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Can a practice view help us understand leadership in smaller charities?


Sally Vivyan is a third year PhD student affiliated with the Centre for Voluntary Sector Leadership. She has worked in the voluntary sector for 18 years and her PhD research focuses on leadership practice in asylum seeker and refugee charities. In this blog, she explains why she has chosen to adopt a Leadership- as- Practice lens for her study and the promise this approach may hold for understanding smaller charities.

I have always loved the founding stories of charities. The way they go from nonexistence to institutions that are tangible, solid and able to transform lives for the better never ceases to inspire. To me, the work of these organisations are important examples of leadership for us all in a complex and changing world.

I’m also frustrated by how poorly existing ways for measuring and understanding success are suited to the work of smaller charities. Traditional approaches to leadership tend to focus on individuals and the measurable results of their work but doing this is often to miss the point. We can all think of inspirational leaders, but it is rarely just one individual who creates and sustains a charity. We can all think of impressive results but at best impact metrics are only symbols of how a charity helps.

There is a movement in leadership research to look at leadership as practice, in other words, to understand how organisations set and deliver on their goals, rather than focusing solely on who does this or what it adds up to. This approach, which is closely related to collective and relational theories of leadership may be particularly relevant when it comes to smaller charities.  

Firstly, the practice view aspires to look at how people, places and practices relate to and change each other. When I talk to smaller charities, even those that have impressive organisational charts and business plans, they tend to talk about organic development, the ever-evolving nature of their work and the multifaceted roles their people take on. The inner workings of organisations that have these mutable and ambiguous elements can be illuminated by an approach that starts with the relationships rather than who sits where in a structure.

Secondly, the practice view has an appreciation for the mundane and the everyday. It shows how small interactions can be keys to help unlock understanding of how an organisation works. Often for smaller charities, it is the small, seemingly inconsequential details of how they are involved in their beneficiaries’ lives that define and create the value and meaning in what they do. Understanding the mundane can help us to understand why the tangible, but not necessarily measurable, work of smaller charities is crucial to the wellbeing of those they work with.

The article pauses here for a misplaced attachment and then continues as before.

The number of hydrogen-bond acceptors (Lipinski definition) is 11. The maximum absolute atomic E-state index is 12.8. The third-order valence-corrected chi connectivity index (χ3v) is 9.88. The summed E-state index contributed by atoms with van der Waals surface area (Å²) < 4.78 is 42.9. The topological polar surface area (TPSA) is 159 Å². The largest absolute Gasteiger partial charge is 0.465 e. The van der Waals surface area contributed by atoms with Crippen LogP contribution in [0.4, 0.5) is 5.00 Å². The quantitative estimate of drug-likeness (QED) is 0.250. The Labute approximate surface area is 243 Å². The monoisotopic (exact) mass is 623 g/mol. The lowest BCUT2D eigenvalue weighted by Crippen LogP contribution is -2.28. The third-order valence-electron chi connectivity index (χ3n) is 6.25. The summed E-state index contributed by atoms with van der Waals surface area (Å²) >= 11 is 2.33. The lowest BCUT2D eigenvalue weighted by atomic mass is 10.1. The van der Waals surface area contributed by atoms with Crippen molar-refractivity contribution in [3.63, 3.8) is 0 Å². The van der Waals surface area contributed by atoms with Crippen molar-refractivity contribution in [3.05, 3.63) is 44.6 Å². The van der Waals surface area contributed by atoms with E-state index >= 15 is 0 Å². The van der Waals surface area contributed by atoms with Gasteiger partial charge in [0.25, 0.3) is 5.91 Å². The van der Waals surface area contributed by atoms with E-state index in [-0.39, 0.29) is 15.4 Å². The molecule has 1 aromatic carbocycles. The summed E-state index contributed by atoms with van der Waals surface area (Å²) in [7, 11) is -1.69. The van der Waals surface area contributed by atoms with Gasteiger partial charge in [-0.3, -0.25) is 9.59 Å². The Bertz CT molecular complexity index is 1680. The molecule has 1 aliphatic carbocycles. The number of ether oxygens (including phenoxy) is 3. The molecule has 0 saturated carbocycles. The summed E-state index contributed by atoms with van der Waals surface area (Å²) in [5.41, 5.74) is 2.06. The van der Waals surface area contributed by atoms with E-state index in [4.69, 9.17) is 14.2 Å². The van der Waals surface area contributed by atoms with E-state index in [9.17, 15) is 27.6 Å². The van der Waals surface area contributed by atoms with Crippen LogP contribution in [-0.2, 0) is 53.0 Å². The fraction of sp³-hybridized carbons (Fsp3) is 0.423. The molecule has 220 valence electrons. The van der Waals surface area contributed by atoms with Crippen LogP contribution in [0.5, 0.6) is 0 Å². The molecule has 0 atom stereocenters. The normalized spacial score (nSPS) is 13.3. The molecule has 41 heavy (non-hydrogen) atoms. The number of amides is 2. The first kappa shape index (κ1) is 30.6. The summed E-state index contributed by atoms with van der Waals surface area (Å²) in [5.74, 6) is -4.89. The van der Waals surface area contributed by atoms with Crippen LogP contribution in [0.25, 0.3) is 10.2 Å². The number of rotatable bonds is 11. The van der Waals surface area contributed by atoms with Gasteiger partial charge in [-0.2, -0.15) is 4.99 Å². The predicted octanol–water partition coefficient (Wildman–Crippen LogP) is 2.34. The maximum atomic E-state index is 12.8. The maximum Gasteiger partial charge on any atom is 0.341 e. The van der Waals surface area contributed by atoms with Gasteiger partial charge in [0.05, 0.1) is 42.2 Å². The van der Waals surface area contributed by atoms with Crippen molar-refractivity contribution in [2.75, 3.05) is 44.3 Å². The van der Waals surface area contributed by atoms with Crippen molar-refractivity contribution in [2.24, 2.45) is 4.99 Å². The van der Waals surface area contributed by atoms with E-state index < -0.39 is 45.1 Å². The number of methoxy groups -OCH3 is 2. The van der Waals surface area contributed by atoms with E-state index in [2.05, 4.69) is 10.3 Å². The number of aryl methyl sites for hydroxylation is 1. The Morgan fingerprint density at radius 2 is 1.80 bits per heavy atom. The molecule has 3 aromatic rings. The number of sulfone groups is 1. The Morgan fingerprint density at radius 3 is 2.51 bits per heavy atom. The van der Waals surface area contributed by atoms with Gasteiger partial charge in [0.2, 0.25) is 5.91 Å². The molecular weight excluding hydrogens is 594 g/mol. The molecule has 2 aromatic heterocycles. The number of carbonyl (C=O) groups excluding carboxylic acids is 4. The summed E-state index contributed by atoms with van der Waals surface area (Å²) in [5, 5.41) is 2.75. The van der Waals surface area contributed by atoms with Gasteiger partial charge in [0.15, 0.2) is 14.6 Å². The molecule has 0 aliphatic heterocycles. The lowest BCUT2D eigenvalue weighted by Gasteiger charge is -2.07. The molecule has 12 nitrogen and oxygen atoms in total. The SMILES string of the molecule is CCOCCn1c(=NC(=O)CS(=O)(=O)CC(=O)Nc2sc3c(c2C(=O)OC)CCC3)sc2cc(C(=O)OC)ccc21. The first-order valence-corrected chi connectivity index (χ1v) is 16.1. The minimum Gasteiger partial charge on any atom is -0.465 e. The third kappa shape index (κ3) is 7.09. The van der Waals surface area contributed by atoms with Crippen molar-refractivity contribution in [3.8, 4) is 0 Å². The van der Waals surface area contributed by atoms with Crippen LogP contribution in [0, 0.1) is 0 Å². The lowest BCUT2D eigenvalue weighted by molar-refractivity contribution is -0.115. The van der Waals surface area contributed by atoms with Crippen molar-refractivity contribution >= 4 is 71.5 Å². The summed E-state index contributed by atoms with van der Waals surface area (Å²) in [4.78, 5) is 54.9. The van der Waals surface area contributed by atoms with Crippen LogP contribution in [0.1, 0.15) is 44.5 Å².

Thirdly, the practice view acknowledges that leadership cannot be divorced from context. In small charities it is often contextual factors; be those political, social, or material that are major determinants of what needs to be done and what can get done. Most charities start in order to try and meet a need, not because they have the means to do so but because they have the motivation to try and create those means. Many smaller charities exist in a constant state of overstretch and vulnerability to contextual changes. To understand how they survive and often thrive despite this, it is necessary to expand the lens of leadership beyond how good the people at the charity are, to take into account the context in which they are working.

If the practice view has a flaw, it is its tendency to throw the leadership baby out with the bathwater by becoming so focused on the micro that the macro elements of power, positionality and personality are forgotten. The challenge for research like mine, which aims to provide a thorough understanding of leadership practice in one charity, is twofold; I need to try and capture the alchemy of practice that makes a charity tick without forgetting those macro influences.

Looking ahead I hope we might find that the practice lens is helpful to researchers and practitioners alike. It is a promising way of holding a mirror up to how a charity works, to understand the non-obvious bits that make it succeed as well as the hidden challenges that may be holding it back.


Further reading

If you are interested in learning more about the Leadership- As- Practice approach

The comprehensive text

Raelin, J.A. ed., 2016. Leadership-as-practice: Theory and application. Routledge.

The lively debate about L-A-P

Collinson, M., 2018. What’s new about leadership-as-practice?. Leadership, 14(3), pp.363-370.

And Raelin, J.A., Kempster, S., Youngs, H., Carroll, B. and Jackson, B., 2018. Practicing leadership-as-practice in content and manner. Leadership, 14(3), pp.371-383.

A broader read on critical perspectives in leadership

Carroll, B., Ford, J. and Taylor, S. eds., 2019. Leadership: Contemporary critical perspectives. Sage.

If you are interested in learning more about how Leadership is researched and developed in the voluntary sector

Terry, V., Rees, J. and Jacklin-Jarvis, C., 2020. The difference leadership makes? Debating and conceptualising leadership in the UK voluntary sector. Voluntary Sector Review, 11(1), pp.99-111.

CVSL briefing papers

Paper One Positioning leadership: an overview of the academic debate on leadership in the voluntary sector

Paper Two Understanding the leadership development terrain for the UK voluntary sector

Paper Three Challenging leadership in the voluntary sector: the promise of collective leadership theories

10th March 2021

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